Fiona is a Naturopathic Registered Nutritional Therapist and Colon Hydrotherapist specialising in gastrointestinal health, menopausal issues, chronic fatigue and weight issues.
Tel: 07817 921916   Email: fiona@fionacorliss.co.uk

Photo of Fiona Corliss, nutritionist and colon hydrotherapist

Costa Rica

I had the privilege of going to Costa Rica in early March 2023 and as a Naturopath, this magical country resonated with me. The country has rich, lava-fed soils and the Costa Rican ethos is very much embedded in the organic world. They are proud of their natural farming practices and their sustainability. Rainforests and Cloud forests which were once being destroyed, have been allowed to regrow. Wildlife is protected. Tourism is their business and they have pleasure, and rightly so, in demonstrating their pure way of life. 

A COSTA RICAN FAMILY GARDEN:

As part of my trip, I visited a Costa Rican family who revelled in showing me their wonderful, large organic garden, alongside which, a meandering river flowed. The temperature is consistently warm and tropical year round in Costa Rica, averaging between 22 and 28 degrees C, with regular rainfall, and daily rainfall during the rainy season between May and November, so the climate is conducive to perfect growing conditions.

Their land was full of exotic fruits;- mangoes, star fruit, grapefruit, oranges, avocados, pineapples, water apples, cocoa bushes (covered in pods in different stages of ripening) and coffee bushes (laden with beans).

Costa Rican coffee bush, in a family garden

Coffee bean bush

Costa Rican coffee beans, straight off the plant

Raw coffee beans

Costa Rican coffee bush, in a family garden

Water apple & star fruit

They prepared a star fruit and water apple for me to sample. Both delicious.

Costa Rican coffee beans, straight off the plant

Preparing the fruit

Interestingly, the vegetable area had a great array of produce including all-year-round kale (this surprised me as this is something that grows well in a cold climate), but it seems to thrive there. The other particularly fascinating crop was the cassava root which just manifests as a stick in the ground. 

Costa Rican coffee bush, in a family garden

Cassava stick

The starchy tuberous root is the source of food. Before using the root, it has to be properly detoxified by soaking, drying and scraping as it contains cyanogenic glycosides which could give cyanide poisoning! They described how they use it; they slice the root and use it to make chips as it has a similar texture to potato. It is also made into tapioca by peeling and grating the root to catch the milky fluid. The starch is then soaked in water for a few days, kneaded, strained to remove impurities, sifted and then dried. In the UK we mostly see it as tapioca flour.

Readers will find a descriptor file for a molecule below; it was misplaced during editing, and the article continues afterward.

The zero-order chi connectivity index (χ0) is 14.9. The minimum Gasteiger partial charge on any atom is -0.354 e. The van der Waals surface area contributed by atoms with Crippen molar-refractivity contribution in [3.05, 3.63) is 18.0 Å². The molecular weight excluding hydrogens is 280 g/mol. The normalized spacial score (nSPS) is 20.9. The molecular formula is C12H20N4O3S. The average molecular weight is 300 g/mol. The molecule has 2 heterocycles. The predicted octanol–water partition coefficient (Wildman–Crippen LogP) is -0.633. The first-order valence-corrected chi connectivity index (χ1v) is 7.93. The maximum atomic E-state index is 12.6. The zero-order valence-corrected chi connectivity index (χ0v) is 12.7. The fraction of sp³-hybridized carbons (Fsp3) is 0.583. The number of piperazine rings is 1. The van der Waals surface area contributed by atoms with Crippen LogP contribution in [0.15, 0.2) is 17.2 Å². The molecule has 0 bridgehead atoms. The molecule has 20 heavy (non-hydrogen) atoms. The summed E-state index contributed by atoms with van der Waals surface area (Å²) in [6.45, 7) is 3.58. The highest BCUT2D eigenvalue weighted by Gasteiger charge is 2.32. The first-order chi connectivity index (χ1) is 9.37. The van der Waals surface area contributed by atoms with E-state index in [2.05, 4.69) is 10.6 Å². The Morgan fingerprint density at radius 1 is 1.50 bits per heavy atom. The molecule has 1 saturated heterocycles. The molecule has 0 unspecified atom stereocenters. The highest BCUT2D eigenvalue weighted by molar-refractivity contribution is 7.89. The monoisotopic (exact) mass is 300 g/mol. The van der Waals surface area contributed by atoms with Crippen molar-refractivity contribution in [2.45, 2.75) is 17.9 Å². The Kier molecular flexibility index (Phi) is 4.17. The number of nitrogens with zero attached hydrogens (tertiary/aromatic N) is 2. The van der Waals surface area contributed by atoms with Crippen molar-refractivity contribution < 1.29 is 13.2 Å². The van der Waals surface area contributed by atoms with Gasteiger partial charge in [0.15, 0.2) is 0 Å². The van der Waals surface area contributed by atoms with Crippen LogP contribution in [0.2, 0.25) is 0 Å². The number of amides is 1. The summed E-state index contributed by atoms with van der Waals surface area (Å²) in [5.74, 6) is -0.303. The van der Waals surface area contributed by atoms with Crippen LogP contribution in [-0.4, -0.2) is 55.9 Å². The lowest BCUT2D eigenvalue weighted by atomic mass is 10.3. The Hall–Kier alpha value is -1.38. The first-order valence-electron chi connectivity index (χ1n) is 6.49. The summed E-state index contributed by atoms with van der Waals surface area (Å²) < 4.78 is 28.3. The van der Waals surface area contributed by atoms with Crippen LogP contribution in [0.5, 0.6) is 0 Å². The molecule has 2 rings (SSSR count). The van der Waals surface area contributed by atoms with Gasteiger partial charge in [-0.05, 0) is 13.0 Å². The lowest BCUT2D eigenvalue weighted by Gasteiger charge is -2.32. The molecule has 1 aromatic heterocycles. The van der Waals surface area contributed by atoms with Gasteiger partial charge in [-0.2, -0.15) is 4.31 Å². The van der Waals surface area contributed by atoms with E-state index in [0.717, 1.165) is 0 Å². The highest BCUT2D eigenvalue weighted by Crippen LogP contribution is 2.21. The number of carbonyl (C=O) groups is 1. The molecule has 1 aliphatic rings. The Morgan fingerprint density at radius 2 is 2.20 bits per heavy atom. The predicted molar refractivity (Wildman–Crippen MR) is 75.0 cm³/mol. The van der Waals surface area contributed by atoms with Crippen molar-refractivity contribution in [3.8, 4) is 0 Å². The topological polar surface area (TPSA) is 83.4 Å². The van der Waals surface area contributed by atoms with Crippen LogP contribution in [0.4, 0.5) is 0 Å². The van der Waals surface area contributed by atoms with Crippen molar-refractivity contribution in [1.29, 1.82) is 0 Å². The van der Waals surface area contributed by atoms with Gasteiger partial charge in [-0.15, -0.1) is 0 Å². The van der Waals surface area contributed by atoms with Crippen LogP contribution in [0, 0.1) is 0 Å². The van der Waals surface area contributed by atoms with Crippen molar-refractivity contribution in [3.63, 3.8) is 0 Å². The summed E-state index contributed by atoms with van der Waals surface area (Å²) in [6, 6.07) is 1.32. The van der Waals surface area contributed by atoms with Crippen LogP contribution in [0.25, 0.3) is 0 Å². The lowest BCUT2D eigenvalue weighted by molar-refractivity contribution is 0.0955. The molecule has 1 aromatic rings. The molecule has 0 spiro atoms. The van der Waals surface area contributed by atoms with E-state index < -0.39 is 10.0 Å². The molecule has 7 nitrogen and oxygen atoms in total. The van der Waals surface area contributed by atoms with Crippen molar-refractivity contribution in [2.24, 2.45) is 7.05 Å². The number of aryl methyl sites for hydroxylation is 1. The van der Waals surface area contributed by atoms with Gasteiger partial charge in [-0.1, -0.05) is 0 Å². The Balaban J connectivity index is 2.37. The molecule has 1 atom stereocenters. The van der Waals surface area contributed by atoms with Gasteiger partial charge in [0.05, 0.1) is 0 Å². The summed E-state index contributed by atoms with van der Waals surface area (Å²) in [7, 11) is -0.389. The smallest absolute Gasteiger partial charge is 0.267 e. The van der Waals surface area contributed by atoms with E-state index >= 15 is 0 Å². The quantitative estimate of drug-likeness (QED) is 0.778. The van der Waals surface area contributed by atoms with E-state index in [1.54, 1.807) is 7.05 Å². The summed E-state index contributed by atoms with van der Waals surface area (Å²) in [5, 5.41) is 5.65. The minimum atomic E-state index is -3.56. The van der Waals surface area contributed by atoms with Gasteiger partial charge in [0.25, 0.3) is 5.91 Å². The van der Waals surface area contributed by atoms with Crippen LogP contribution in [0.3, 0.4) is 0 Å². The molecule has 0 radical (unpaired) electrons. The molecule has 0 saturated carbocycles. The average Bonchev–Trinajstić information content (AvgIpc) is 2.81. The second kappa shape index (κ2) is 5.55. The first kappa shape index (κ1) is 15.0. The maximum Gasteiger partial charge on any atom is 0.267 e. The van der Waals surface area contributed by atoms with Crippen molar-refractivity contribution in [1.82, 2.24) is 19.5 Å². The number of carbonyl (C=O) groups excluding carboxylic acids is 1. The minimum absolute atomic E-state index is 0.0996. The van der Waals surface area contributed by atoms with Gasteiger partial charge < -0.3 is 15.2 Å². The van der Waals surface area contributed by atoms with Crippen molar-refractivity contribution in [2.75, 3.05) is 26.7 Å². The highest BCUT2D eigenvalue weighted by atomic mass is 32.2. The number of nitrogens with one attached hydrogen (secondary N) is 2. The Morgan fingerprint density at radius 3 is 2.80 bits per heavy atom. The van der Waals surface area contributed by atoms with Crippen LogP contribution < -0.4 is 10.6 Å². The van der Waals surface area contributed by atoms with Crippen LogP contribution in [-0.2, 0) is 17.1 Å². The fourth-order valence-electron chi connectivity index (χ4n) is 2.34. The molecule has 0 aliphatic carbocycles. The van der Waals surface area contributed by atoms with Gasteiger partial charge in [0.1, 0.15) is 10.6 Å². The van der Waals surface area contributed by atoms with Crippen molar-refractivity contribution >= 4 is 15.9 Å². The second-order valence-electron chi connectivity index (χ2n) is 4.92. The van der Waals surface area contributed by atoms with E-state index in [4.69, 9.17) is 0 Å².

Costa Rican coffee beans, straight off the plant

Cassava root

REAL COSTA RICAN CHOCOLATE!

The family showed me the different stages of the Criollo cocoa bean (native to Central America), from flower to fully ripened bean.

Costa Rican coffee bush, in a family garden

Cacao bean bush

Costa Rican coffee beans, straight off the plant

Cacao bean flowers

Costa Rican coffee beans, straight off the plant

Cacao Bean pods developing

Costa Rican coffee bush, in a family garden

Cacao bean pods ripening

Costa Rican coffee beans, straight off the plant

Cacao bean pod fully ripe

They then took me inside to demonstrate how real chocolate is made.

The ripe cocoa bean exterior is so hard that the only way to open it is to smash it with a stone. Inside are the beans covered in a white membrane.

These are removed from the pod and wrapped in a banana palm leaf for a week to ferment. They are then dried in the sun for a further week. Once dry, the beans are roasted for 15 minutes at high temperature. They come out of the oven with a crunchy shell which is smashed and the cocoa nibs inside removed.

Costa Rican coffee bush, in a family garden

Inside the cacao pod

Costa Rican coffee beans, straight off the plant

Roasted cacao beans

Costa Rican coffee bush, in a family garden

Cacao bean paste

These are put through a grinding machine and emerge as a paste because whole bean is used containing the cacao and the butter.

Sugar and vanilla to taste are then added to the paste and the mixture pressed into moulds. This creates a dark chocolate (If milk chocolate is desired, then milk powder can be added to taste).

Costa Rican coffee beans, straight off the plant

Fiona pressing paste into moulds

Next it is refrigerated for half an hour and subsequently turned out of the moulds.

Chocolate bars!

I was encouraged to eat them! They were exquisite and very dark, so just to my taste.

Contact details

Tel: 07817 921916

The Chilston Clinic
12 Rusthall Rd
Tunbridge Wells
TN4 8RA

The Wellington Centre
44 Wellington Sq
Hastings TN34 1PN

“Any clinic would be incredibly lucky to have your experience and expertise. You are the consummate professional and definitely provide a 5 star service!!”

S. Houghton, Kent.

"I met Fiona at a networking event about two years ago where she was giving a talk on Colon Hydrotherapy, and was immediately impressed with her knowledge and quiet, calm manner. I have been seeing Fiona for nutritional advice and regular colon hydrotherapy treatments ever since and highly recommend her. (I had been looking for someone to go to for colonics for years, and was very happy to finally find someone I felt comfortable with). Fiona gives regular talks to groups and offers her excellent treatments in Tunbridge Wells, Battle and Hastings.  She works to a very high professional standard and is gentle, caring and sensitive. I recommend her to many of my own clients as I feel that nutrition and colon hydrotherapy is so key to overall health and well being - certainly critical to skin condition!"

A Pattihis - East Sussex

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